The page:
Armed with a strong set of pipes and a closet full of military-style blazers, all-girl vocal group SASS sang their way to the top of an international talent competition two weeks ago.
The Singaporean trio - comprising Sophie Soh, 26, Salima Nadira Mafoot Moss Simon, 24, and Siti Nur'Ain Binte Mohamed Firdous, 24 - beat some 200 groups from 55 countries and were crowned Vocal Group of the World at the annual World Championship of Performing Arts (WCOPA) in Los Angeles, United States.
This is the biggest prize for a vocal group in the competition, which is the largest international talent search.
Notable previous winners include Filipino singer Jed Madela, who immediately signed on with record label Universal Records and went on to launch seven double-platinum albums, as well as Australian dancer Michael Dameski, who had the titular role in the Australian production of the musical Billy Elliot from 2008 to 2010.
It is also the furthest a Singaporean team has gone in the competition's 18-year history.
So unexpected was their win - for a crisp, choreographed rendition of Christina Aguilera's 2006 hit Candyman - that when their name was announced, the trio's "jaws dropped in the ugliest way possible - on live TV", says Salima.
Ain is quick to add: "It's not that we thought we were bad, but we were just so in awe of the rest."
After all, the group was formed only seven months ago after talking about doing so "for the longest time" since meeting at Resonance, an a cappella group at the National University of Singapore, where they were all studying, says Salima.
All three had previous singing experience. Soh and Ain auditioned for Singapore Idol 3, and Soh and Salima were in several music groups as well.
But the groups did not cater to their multi-genre cravings for radio-friendly hits, rap and R&B. And so SASS - an acronym for the singers' initials - was born.
After Soh found out that some friends were signing up for WCOPA online in January, the group jumped at the opportunity to test their abilities as a group.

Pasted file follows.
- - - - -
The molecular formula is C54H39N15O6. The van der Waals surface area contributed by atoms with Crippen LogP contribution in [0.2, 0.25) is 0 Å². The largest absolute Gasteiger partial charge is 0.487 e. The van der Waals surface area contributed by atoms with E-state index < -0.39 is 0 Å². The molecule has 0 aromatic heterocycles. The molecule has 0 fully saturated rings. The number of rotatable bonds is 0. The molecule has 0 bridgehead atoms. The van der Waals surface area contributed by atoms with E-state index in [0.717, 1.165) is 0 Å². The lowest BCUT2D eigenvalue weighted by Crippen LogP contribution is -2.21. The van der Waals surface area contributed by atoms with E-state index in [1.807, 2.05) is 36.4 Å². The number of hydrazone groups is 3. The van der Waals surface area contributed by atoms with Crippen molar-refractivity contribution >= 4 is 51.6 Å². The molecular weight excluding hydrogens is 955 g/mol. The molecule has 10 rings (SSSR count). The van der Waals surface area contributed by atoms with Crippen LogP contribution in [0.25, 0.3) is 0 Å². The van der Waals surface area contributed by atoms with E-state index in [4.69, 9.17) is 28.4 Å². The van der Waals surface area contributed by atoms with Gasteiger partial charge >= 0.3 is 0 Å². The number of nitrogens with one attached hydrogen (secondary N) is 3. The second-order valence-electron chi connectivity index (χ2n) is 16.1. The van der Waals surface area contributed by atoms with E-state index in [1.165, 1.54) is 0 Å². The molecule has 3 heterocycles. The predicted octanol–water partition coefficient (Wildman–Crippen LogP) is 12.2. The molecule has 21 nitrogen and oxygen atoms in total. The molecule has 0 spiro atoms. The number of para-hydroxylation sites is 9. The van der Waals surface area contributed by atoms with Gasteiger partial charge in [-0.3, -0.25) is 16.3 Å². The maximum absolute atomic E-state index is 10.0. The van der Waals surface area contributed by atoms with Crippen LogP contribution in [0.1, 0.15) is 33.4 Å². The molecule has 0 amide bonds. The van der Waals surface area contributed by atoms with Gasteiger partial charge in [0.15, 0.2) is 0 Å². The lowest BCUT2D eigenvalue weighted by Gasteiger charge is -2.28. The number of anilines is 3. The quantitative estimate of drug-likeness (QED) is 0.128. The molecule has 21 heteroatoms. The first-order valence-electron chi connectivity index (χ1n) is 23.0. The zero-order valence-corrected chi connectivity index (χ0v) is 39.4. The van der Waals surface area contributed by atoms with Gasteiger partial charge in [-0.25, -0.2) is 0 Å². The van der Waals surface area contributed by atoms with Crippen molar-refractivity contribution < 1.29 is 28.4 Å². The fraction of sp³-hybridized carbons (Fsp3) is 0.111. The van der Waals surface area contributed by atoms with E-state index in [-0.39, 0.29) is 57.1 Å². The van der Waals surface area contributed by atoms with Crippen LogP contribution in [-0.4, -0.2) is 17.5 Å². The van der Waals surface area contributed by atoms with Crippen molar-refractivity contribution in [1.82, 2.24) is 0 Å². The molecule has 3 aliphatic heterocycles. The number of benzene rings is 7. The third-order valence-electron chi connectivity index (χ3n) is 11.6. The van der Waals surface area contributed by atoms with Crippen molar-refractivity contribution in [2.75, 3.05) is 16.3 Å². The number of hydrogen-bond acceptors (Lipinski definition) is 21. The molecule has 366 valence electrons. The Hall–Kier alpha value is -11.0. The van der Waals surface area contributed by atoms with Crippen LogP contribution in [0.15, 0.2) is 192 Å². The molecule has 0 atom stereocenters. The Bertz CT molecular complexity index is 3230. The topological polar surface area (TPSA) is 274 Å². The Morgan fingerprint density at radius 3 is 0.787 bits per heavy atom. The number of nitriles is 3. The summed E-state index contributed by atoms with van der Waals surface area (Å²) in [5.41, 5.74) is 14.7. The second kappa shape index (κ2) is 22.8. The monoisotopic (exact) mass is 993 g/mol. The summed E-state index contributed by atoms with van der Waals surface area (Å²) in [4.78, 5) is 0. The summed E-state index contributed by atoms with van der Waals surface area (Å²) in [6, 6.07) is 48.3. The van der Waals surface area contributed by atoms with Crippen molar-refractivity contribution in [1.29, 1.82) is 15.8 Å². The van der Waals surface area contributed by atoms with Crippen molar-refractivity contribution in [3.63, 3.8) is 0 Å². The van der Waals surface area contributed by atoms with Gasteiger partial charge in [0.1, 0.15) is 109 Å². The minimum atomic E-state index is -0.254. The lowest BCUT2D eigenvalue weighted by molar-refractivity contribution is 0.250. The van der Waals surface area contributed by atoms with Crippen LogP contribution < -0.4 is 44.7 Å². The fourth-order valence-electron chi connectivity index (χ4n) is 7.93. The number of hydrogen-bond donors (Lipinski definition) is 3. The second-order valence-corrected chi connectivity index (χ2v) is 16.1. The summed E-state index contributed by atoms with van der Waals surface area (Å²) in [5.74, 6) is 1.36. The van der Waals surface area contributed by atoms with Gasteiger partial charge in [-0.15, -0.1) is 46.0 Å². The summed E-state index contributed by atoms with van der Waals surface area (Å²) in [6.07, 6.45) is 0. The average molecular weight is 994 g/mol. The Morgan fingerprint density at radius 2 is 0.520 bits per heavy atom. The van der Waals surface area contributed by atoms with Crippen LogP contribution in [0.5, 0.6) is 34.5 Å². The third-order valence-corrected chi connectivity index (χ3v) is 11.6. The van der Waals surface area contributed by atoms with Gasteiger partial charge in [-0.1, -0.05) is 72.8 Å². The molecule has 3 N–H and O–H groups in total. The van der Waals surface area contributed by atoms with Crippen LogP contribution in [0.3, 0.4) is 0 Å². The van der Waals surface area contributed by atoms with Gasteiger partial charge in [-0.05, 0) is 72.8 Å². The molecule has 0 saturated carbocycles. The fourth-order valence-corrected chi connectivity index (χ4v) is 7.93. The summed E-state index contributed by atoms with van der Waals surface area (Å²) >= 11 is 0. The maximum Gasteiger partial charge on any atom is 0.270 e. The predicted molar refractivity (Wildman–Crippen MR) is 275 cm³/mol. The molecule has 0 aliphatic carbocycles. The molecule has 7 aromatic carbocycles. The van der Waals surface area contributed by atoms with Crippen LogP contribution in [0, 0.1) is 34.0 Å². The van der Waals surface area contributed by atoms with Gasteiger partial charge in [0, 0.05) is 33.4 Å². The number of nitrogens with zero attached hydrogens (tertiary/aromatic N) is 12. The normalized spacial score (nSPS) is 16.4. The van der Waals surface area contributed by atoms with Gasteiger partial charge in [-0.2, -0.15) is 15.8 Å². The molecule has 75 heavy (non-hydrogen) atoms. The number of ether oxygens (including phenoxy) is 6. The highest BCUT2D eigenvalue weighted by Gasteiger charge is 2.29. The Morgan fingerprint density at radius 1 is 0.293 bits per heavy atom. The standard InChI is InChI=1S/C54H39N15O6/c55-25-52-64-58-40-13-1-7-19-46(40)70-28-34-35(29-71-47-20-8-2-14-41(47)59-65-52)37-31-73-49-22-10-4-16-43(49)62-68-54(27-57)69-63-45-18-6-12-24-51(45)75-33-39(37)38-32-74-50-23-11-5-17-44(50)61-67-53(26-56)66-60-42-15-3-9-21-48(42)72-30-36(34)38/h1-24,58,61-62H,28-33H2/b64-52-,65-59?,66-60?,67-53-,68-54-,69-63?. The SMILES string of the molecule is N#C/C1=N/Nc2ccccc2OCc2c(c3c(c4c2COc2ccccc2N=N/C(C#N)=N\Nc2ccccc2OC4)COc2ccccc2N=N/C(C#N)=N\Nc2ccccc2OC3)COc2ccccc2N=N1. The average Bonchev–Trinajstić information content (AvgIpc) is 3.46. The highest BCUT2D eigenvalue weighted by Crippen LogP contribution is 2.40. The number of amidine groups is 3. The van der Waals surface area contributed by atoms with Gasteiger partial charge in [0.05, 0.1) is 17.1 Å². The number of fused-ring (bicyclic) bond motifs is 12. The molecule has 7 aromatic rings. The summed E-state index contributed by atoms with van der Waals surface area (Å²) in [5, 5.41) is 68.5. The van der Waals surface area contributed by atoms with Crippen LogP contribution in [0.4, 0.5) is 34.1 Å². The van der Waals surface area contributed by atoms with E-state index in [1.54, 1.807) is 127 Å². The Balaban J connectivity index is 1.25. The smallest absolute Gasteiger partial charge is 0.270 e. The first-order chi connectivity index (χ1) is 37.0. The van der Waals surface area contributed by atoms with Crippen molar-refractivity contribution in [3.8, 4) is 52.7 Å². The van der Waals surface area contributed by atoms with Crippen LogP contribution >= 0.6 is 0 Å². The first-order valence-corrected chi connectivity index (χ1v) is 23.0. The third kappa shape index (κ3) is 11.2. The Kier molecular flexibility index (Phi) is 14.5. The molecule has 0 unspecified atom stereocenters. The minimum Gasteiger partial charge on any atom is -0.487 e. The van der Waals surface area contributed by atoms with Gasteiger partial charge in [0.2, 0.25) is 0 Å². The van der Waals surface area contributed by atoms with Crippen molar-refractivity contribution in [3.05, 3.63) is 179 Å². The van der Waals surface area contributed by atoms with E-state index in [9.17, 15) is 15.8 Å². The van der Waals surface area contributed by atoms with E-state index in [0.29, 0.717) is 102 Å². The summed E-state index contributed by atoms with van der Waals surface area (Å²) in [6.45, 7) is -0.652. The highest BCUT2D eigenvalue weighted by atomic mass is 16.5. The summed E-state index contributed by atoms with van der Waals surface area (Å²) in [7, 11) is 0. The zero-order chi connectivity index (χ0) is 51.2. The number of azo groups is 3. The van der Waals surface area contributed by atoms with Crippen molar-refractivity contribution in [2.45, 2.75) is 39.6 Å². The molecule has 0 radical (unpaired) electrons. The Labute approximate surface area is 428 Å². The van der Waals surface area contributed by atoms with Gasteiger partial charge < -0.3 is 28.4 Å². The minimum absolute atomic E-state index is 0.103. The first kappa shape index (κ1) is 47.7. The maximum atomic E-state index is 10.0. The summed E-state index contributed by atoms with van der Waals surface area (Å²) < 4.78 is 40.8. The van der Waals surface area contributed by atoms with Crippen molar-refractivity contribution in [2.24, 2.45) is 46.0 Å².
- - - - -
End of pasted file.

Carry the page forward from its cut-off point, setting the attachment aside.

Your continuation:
To qualify for the finals, they had to go through several local auditions, including an online one and two live rounds, and another in Los Angeles.
In March, they embarked on a regimen of thrice-weekly vocal and dance practices, at least two to three hours each time, and prepared five songs for the competition, including one original piece.
When they finally reached Los Angeles two weeks ago, the trio had to overcome sore throats, get through a one-day dance and vocal bootcamp open to all contestants, and two fast-and-furious rounds of elimination to make it to the final three.
Each team had 60 seconds to perform in front of a panel of judges, made up of industry leaders.
It was taxing, but as their mentor, former WCOPA contestant and singer-host Jules Jumari, puts it: "For them, harmonies are second nature."
The trio's dream is to eventually "go full-time" as singers and let their music support them, says Ain, an assistant producer at a local television production house.
Salima is a digital marketer for a publishing company, while Soh is a freelance vocal instructor and private tutor.
Soh, who is an economics graduate, says: "My parents thought I'd end up in a bank, but if you're working in an office, you can't just suddenly run off to write a song when the urge hits you."
SASS plan to release an album later this year.
The trio's manager, Mr Sean Wong, who is also WCOPA's associate director for Singapore, says: "We will chart their career path here, but we want them to make it in the US first. They have to understand the international standard, then learn to breach it."
The trio acknowledge that the road ahead is tough. But if anything, their win has convinced their families that they are on the right track.
Previously, Ain's mother, a civil servant, had raised concerns about the number of hours her daughter was spending on her music.
But when it came to the WCOPA, Ain says: "My mum was the only one watching the live stream of the competition online at 10am and when she saw that we won, she ran into the room and woke my siblings up."
SASS are hoping to get more opportunities to showcase their talents, which they say include songwriting, beatboxing and dancing.
"We want to be the singing equivalent of role models for women, as far as possible," says Soh, the eldest of three daughters in her family.
As Salima points out with a wry smile: "I mean, how many vocal bands do you know that are like us?"